As a military spouse or accompanying partner it can be difficult to set career goals when you are constantly relocating and changing jobs. In a journal article I read recently (A Paradigm Shift: strategies for assisting military spouses in obtaining a successful career path), career experts Pamela McBride and Lori Cleymans made the point that your goal should be to be more marketable when you leave a position than when you arrive. This is great advice. Critical for success in today’s world of work is to be marketable to employers and lifelong learning is essential. However, it doesn’t matter whether you are in a paid position right now or not (or working in your desired field or not or whether you are suitably or under-employed). You can still set yourself a goal to be more marketable at the end of a defined period than you were when you entered it.
In his book “The Start-Up of You” LinkedIn in cofounder and chairman Reid Hoffman sets readers the task of investing themselves. So here’s my challenge to you this month- Invest in Yourself! Define a timeframe for yourself and endeavor to make yourself more marketable at the end of it than at the start.
Let’s start with some of Hoffman’s suggestions:
- deliberately under schedule yourself for a day and read a book you wouldn’t otherwise read, attend a seminar in a different but related field, or some other activity that will broaden your horizons.
- find an industry event or conference to attend in the next six months and book your ticket
Or you could:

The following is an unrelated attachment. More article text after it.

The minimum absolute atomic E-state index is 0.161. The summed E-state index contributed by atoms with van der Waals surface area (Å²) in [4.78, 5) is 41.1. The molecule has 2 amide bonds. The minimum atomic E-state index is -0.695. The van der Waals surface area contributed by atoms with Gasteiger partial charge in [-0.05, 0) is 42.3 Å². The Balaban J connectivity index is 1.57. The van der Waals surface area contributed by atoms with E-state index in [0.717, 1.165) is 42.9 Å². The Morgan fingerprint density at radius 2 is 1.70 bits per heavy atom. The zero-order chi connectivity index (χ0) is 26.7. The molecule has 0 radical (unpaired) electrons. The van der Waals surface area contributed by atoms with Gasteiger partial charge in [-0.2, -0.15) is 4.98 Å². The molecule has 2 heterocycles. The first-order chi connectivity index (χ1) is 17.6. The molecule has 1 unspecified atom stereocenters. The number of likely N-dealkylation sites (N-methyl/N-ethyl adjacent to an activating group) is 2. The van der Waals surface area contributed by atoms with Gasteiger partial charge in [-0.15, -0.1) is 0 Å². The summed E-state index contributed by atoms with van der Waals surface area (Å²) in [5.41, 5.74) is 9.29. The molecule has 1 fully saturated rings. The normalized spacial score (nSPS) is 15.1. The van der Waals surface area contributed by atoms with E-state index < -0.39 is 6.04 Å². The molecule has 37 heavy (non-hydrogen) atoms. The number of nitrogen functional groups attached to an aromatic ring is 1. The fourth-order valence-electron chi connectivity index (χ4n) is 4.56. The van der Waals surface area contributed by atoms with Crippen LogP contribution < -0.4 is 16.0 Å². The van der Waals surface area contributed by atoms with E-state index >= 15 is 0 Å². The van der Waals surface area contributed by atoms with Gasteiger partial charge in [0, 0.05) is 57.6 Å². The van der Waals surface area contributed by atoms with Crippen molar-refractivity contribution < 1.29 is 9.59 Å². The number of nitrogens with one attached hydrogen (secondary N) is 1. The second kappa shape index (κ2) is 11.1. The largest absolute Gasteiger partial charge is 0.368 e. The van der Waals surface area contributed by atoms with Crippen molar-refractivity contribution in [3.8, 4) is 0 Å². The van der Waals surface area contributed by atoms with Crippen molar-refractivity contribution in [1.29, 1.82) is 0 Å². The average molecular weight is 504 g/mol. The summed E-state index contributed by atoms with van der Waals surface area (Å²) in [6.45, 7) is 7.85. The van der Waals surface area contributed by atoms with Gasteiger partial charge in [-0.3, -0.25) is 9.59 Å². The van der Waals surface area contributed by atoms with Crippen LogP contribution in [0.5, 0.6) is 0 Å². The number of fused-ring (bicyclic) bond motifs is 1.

- join a group (in person or online) that will give you an opportunity to share ideas and resources.
- take a short course at your local college or university (many of them have community course offerings, professional development courses etc). You can take free online courses at websites such as EdX.
- work on your online profile (update your LinkedIn profile or create a personal website)
- join a professional association in your field or engage with one you are currently in (attend a meeting, comment on a LinkedIn discussion, attend an event).
- mentor someone or find someone to mentor you
- make a new connection or deepen a connection you already have
- keep up to date with news and advances in your field e.g subscribe to an industry or professional association publication
- choose a skill you want to learn or develop e.g communication skills (writing, public speaking etc), technology skills, leadership skills. Choose a skill that is transferable across industries for maximum benefit.
The possibilities are endless. Be responsible for your own career management and invest in yourself today. Investing in yourself is another strategy for managing your career that doesn’t necessarily rely on outside forces. For more on internal career strategies read my article here